Ellen DeGeneres isn't nice enough.
Former staff members say she never greeted them. When she did an interview in Australia for the Today show, an executive producer says they were instructed by DeGeneres' team not to speak to her, approach her or look at her.
There was that Dakota Johnson interview where she accused the actress of not inviting her to her birthday party, and then it emerged that she had, and DeGeneres had never responded. Then there was that tweet by podcast host Kevin T. Porter who decided to tell the Internet that DeGeneres was "notoriously one of the meanest people alive". He encouraged his followers to share stories they'd heard about the 62-year-old comedian and talk show host, promising to donate to a food bank in return.
Maybe meanness is okay if you dress it up enough to look like niceness.
Watch Ellen's interview with Dakota Johnson. Post continues below.
Buzzfeed News has since published claims of a "toxic work culture", including a black woman who alleges she experienced racist comments and allegations of sexual misconduct. Neither pertain to DeGeneres herself, but rather executive producers and managers.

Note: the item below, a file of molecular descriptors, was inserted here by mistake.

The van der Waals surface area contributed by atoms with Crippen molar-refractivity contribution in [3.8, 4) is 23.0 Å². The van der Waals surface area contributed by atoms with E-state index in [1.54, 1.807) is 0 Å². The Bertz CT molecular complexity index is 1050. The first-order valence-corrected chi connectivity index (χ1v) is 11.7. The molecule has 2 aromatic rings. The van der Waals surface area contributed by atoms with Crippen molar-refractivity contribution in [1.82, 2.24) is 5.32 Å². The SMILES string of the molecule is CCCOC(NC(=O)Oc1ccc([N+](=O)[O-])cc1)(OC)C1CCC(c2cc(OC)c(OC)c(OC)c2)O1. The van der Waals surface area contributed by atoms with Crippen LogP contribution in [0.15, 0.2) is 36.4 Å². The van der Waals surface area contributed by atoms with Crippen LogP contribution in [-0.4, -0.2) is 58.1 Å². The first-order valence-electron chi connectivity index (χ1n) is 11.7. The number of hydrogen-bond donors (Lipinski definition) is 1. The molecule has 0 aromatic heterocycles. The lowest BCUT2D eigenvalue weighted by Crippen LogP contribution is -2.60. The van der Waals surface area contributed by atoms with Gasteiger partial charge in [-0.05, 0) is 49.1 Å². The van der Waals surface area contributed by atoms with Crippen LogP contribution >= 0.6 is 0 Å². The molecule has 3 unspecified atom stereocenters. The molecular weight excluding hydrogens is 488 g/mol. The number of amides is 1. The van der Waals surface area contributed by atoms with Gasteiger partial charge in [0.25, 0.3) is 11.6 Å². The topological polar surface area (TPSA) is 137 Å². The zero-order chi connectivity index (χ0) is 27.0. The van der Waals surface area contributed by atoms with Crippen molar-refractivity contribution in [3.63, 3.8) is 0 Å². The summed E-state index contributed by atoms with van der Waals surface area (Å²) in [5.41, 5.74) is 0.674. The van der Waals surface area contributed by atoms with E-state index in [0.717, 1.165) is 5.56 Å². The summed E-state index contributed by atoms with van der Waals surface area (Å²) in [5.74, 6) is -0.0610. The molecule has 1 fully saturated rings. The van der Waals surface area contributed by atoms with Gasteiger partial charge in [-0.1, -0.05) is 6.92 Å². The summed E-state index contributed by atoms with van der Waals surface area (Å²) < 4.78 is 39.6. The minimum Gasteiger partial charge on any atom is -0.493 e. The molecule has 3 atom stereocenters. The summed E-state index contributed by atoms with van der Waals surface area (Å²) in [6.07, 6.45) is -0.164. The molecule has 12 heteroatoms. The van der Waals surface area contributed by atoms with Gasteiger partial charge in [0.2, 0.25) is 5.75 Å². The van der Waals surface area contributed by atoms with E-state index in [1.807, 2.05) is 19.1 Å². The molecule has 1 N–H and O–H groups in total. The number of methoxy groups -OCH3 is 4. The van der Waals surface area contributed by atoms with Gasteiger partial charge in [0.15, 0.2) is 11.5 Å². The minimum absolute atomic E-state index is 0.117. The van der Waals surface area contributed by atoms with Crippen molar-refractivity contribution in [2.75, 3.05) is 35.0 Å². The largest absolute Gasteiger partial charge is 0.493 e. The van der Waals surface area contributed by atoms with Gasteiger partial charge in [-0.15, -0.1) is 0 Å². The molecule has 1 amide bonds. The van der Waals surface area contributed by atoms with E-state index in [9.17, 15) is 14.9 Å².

And so the story goes that DeGeneres has built her brand on "kindness" – imploring her audience to "be kind" for 17 years, but when she departs the stage, she becomes someone else entirely. She's a hypocrite. A Dr Jekyll and Mr Hyde. A con artist who plays us all.
Such criticism has never been waged at 72-year-old David Letterman, notorious for being prickly on-camera and off.
A Vanity Fair article published by a former staffer in 2009 opened with: "At this moment, there are more females serving on the United States Supreme Court than there are writing for Late Show with David Letterman, The Jay Leno Show, and The Tonight Show with Conan O’Brien combined. Out of the 50 or so comedy writers working on these programs, exactly zero are women. It would be funny if it weren’t true."